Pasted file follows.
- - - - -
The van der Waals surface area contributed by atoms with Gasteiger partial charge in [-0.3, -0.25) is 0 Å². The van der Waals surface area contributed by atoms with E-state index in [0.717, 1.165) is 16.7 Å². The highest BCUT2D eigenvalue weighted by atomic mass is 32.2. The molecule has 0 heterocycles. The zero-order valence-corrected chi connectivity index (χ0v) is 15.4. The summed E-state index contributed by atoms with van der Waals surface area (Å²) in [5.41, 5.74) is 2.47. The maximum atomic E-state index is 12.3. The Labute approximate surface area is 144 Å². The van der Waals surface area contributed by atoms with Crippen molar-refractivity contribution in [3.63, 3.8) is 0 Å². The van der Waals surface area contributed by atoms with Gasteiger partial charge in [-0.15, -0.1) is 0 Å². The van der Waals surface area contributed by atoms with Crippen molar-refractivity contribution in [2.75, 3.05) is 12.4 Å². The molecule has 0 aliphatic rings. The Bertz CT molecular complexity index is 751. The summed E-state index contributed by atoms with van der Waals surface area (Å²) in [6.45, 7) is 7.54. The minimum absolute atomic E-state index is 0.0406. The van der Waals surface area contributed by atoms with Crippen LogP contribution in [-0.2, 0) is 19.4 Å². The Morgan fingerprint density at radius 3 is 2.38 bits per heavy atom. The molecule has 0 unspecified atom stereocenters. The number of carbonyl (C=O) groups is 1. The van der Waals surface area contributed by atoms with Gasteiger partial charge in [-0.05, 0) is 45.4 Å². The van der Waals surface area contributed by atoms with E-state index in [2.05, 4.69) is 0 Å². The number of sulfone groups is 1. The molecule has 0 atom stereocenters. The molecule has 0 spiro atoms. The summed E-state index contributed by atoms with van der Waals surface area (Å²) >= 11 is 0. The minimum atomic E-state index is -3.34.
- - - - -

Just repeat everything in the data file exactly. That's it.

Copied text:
The van der Waals surface area contributed by atoms with Gasteiger partial charge in [-0.3, -0.25) is 0 Å². The van der Waals surface area contributed by atoms with E-state index in [0.717, 1.165) is 16.7 Å². The highest BCUT2D eigenvalue weighted by atomic mass is 32.2. The molecule has 0 heterocycles. The zero-order valence-corrected chi connectivity index (χ0v) is 15.4. The summed E-state index contributed by atoms with van der Waals surface area (Å²) in [5.41, 5.74) is 2.47. The maximum atomic E-state index is 12.3. The Labute approximate surface area is 144 Å². The van der Waals surface area contributed by atoms with Crippen molar-refractivity contribution in [3.63, 3.8) is 0 Å². The van der Waals surface area contributed by atoms with Gasteiger partial charge in [-0.15, -0.1) is 0 Å². The van der Waals surface area contributed by atoms with Crippen molar-refractivity contribution in [2.75, 3.05) is 12.4 Å². The molecule has 0 aliphatic rings. The Bertz CT molecular complexity index is 751. The summed E-state index contributed by atoms with van der Waals surface area (Å²) in [6.45, 7) is 7.54. The minimum absolute atomic E-state index is 0.0406. The van der Waals surface area contributed by atoms with Crippen LogP contribution in [-0.2, 0) is 19.4 Å². The Morgan fingerprint density at radius 3 is 2.38 bits per heavy atom. The molecule has 0 unspecified atom stereocenters. The number of carbonyl (C=O) groups is 1. The van der Waals surface area contributed by atoms with Gasteiger partial charge in [-0.05, 0) is 45.4 Å². The van der Waals surface area contributed by atoms with E-state index in [2.05, 4.69) is 0 Å². The number of sulfone groups is 1. The molecule has 0 atom stereocenters. The molecule has 0 spiro atoms. The summed E-state index contributed by atoms with van der Waals surface area (Å²) >= 11 is 0. The minimum atomic E-state index is -3.34.